special care when navigating these waters.


Make sure your radar works, and/or sail in the daylight!

MedSailor
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Re: Big Freakin' Sails

Esso drilled for gas in the Beaufort years ago and the artificial sand islands have washed away but the drill stem still sticks out. I was lucky not to find one with my yellow cedar hull but one of Dome's ice strengthened supply ships flooded her engine room when she came across one.
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  #2478  
Old 11-07-2012
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Re: Big Freakin' Sails

Lots of great stories.... It'd take me a long time to catch up on the nearly 250 pages of info over the years on this thread.

Just adding a short story, nothing epic like some of things so many others have endured... just in my mind really funny actually in a "family interaction" sort of way.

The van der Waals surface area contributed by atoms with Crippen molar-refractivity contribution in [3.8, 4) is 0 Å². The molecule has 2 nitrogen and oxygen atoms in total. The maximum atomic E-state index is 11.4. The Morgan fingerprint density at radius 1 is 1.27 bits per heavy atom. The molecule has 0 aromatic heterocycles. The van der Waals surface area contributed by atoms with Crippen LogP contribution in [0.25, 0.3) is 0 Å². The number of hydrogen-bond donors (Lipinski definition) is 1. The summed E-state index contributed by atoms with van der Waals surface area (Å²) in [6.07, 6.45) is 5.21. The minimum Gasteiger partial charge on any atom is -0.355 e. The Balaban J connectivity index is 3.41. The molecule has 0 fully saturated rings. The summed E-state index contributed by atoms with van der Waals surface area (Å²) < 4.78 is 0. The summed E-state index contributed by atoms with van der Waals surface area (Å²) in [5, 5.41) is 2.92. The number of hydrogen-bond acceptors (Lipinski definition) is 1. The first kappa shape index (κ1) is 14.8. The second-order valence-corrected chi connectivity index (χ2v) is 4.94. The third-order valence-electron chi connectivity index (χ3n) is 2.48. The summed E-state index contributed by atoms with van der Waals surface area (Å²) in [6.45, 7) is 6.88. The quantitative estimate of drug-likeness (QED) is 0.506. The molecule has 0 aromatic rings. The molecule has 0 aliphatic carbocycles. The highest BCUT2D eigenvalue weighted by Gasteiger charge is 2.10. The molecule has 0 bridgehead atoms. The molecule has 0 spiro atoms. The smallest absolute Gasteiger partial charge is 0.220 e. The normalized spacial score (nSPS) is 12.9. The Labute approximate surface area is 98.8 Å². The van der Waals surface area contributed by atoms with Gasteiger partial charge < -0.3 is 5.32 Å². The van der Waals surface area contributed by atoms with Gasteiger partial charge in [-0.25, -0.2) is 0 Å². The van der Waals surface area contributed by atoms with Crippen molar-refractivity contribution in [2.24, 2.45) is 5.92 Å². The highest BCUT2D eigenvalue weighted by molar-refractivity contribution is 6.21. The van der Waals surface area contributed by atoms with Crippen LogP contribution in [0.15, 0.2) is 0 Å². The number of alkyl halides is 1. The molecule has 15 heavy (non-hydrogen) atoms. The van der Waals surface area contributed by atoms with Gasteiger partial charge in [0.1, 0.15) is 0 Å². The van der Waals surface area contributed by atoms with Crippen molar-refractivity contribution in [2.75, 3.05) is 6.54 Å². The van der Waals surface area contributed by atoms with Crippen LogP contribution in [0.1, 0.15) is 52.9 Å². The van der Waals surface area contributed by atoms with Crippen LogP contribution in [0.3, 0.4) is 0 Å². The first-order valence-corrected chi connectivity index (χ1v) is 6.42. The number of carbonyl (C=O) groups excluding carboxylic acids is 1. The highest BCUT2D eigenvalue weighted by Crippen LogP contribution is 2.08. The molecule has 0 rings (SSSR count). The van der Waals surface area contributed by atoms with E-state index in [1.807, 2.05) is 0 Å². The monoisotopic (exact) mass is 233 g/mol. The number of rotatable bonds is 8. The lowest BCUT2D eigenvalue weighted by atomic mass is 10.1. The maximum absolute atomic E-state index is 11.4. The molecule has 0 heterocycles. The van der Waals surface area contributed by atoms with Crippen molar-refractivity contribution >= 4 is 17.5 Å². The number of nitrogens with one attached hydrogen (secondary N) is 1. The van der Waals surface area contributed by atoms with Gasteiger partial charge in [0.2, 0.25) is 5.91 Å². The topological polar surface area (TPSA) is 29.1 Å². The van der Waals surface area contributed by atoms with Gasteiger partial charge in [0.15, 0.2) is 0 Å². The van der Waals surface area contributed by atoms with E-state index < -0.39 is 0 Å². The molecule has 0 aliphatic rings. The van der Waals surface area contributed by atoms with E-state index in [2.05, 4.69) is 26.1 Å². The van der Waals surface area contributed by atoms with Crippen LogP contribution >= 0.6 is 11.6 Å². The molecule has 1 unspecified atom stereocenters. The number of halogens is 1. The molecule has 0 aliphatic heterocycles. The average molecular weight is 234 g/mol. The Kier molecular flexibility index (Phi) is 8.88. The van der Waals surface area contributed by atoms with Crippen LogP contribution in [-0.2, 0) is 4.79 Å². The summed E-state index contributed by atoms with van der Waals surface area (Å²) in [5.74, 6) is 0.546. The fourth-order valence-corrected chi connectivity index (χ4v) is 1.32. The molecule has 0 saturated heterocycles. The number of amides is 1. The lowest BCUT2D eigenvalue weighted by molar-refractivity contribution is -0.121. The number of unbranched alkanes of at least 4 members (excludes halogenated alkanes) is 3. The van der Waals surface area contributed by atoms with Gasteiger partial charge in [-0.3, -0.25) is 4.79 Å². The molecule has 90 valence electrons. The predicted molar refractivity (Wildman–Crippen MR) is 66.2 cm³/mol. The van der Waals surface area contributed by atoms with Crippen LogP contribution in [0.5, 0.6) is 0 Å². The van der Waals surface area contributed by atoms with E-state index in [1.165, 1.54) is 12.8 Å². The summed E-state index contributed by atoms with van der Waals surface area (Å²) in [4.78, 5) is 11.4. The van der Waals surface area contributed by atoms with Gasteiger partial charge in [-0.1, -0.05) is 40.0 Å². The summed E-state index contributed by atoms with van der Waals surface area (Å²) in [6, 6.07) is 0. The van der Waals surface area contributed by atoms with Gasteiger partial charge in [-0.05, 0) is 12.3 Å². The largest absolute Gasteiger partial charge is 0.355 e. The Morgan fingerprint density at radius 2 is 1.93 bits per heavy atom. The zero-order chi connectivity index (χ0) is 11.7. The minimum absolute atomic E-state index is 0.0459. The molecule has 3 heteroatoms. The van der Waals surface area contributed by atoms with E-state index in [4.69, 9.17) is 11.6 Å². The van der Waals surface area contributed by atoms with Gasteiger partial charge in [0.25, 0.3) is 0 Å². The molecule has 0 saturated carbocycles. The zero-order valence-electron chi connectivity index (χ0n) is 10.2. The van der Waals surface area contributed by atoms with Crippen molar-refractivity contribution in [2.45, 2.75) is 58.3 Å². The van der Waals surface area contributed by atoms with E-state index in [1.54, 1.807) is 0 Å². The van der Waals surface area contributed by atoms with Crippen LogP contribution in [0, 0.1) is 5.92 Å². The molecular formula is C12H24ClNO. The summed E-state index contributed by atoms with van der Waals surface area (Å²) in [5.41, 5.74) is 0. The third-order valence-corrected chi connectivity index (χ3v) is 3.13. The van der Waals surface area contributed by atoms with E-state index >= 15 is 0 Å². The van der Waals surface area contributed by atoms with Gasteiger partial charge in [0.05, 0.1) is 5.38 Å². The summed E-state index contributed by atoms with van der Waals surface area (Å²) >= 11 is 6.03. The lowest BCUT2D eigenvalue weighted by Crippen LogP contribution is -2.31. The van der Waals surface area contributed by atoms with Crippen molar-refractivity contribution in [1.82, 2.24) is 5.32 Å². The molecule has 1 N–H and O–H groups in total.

...heading out with my aunt and uncle 5 or so years ago on lake erie. Blustery to say the least, but at the time his boat was well over 40 feet (I simply can NOT remember what it was) and he was very comfortable sailing her, and I'm confident in his abilities. My aunt was at the helm, uncle at the companionway playing crew as all lines came back... Main was reefed, jib was rolled out just a bit, and we were close hauled just out of from the protective breakers. The waves were rolling big... the wind was solid... the boat was creeping forward... and the decision was made to tack. As we came about the timing was perfect, but perhaps not in a good way. Right as we began sliding over the back side of a big rolling wave our trajectory was perfect along the side of the boat and the wind easily pushed the sails over... The boat was deep in this trough, on it's side, the main was taking in some water and that moment seemed to suspend there forever in slow motion. I swear it seemed like all I could see was water. We were all tucked into the cockpit hanging on and I didn't have the sensation of coming out of the boat or danger. It was in all reality a very calm moment. We just waited for those slow moments to pass as the rolling wave lifted us back up and the boat (like a weeble-wobble) stood back up. Of course the water that started to fill the main was flung across us, which made for a nice dramatic touch.